“The enemy is the public”: The Player at 30 by Robert Altman | Robert Altman

OReaching Robert Altman’s The Player nearly 30 years after its release is like buying a ticket for a bus trip through time in Hollywood. There’s Jack Lemmon playing the piano at a party and Martin Mull having lunch on an outdoor patio. Look, John Cusack and Anjelica Huston are sitting together in this restaurant, and isn’t that Cher attending a charity event in a gorgeous red dress? These actors, and many more, play themselves in The Player, and most have only one line of dialogue. Some don’t. Brief as their appearances may be, they play a pivotal role, situating showbiz’s incisive and absurd history in the real world. Or at least in real Hollywood. How did Altman make them work for nothing in such tiny roles? He just told them, “I’m making a movie about a studio executive who murders a screenwriter and gets away with it.” According to Altman, each response was identical. They laughed and asked when they should show up.

Much like Sunset Boulevard, the best Hollywood movie ever made, The Player initially presents itself as a film noir. Its protagonist, Griffin Mill (Tim Robbins), is a classic anti-hero, a studio executive who kills a man he thinks sent him death threats, only to find out that he was the wrong person and that his stalker is still there. The police close in on him, but just as you master the tone of the film, Altman swerves. Then it’s an insider’s look at office politics in Hollywood, then an absurd comedy, a stylish thriller, and finally a postmodern fairy tale with the most twisted happy ending you’ll ever see. One of The Player’s great accomplishments is the stability with which he stays on his feet as he navigates these tonal twists.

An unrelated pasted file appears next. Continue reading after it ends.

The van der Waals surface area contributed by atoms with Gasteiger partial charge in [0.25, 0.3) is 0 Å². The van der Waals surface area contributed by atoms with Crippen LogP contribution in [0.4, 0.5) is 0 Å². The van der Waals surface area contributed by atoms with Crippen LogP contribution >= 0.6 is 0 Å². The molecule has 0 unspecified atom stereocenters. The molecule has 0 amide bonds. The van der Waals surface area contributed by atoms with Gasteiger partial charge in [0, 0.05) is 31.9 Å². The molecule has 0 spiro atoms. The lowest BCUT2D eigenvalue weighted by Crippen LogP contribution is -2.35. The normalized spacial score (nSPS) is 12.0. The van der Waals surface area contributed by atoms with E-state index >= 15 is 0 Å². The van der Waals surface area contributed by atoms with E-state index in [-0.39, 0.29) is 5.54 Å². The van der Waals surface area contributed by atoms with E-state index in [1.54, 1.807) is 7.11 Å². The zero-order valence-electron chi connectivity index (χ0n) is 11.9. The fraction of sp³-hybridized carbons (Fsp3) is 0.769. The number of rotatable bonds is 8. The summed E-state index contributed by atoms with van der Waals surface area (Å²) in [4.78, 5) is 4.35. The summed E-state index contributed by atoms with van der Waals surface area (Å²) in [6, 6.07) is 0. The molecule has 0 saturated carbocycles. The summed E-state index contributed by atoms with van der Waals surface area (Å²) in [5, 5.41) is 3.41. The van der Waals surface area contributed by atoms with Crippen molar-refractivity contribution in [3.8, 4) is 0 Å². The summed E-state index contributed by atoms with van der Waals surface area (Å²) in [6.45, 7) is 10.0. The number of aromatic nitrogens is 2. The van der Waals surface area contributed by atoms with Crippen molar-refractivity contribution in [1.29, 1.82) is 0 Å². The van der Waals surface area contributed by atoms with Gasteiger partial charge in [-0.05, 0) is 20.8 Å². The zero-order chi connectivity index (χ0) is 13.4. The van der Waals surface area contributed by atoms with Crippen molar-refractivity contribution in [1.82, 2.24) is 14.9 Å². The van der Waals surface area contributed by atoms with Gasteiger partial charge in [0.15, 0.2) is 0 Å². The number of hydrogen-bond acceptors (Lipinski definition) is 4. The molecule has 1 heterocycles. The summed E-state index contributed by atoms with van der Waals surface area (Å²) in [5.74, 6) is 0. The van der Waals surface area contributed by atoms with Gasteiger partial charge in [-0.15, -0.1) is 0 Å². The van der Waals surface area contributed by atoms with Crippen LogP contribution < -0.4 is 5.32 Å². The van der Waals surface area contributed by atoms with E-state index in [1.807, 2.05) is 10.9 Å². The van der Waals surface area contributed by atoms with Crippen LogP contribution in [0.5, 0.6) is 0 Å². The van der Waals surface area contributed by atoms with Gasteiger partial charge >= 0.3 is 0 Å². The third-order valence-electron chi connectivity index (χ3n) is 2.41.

In the end, the player is remembered as a Hollywood satire, a movie about cinema, and its meaning is conveyed by its form as much as its content. Altman constantly reminds us that we are watching a movie and that The Player is a deeply Hollywood version of the events it describes. The eight-minute dolly shot through a studio backlot that opens the film features characters reflecting on great cinematic dollies (including Touch of Evil, Rope and The Sheltering Sky), while posters of obscure film noir and film B line the walls of each room. A key scene takes place during a screening of Vittorio De Sica’s neorealist masterpiece, Bicycle Thieves, the dark and artful genre of film in which the characters of The Player pretend to love but never would. It’s a trick that eliminates any sentimentality – a must for satire – and allows viewers to both indulge in the film’s conventionality, like its title character’s happy ending, while feeling superior to it.

No wonder it’s such a hit in the industry. The Gambler was seen as a triumphant return for Altman, a New Hollywood icon who, like most of his peers, got lost in the 1980s. most important american myths, the war movie (M*A*S*H) and the western (McCabe and Mrs Miller). The player is closer to Nashville, his 1975 film set in the world of country music that cuts between biting irony and serious scenes of loneliness and human connection. It was also his return to the Oscar race, as The Player was nominated for Best Director, Best Adapted Screenplay and Best Editing. It is not a surprise. Hollywood is always a game for good-humored coasts as it reinforces the industry’s place at the pinnacle of culture. Only the most powerful institutions deserve to be satirized.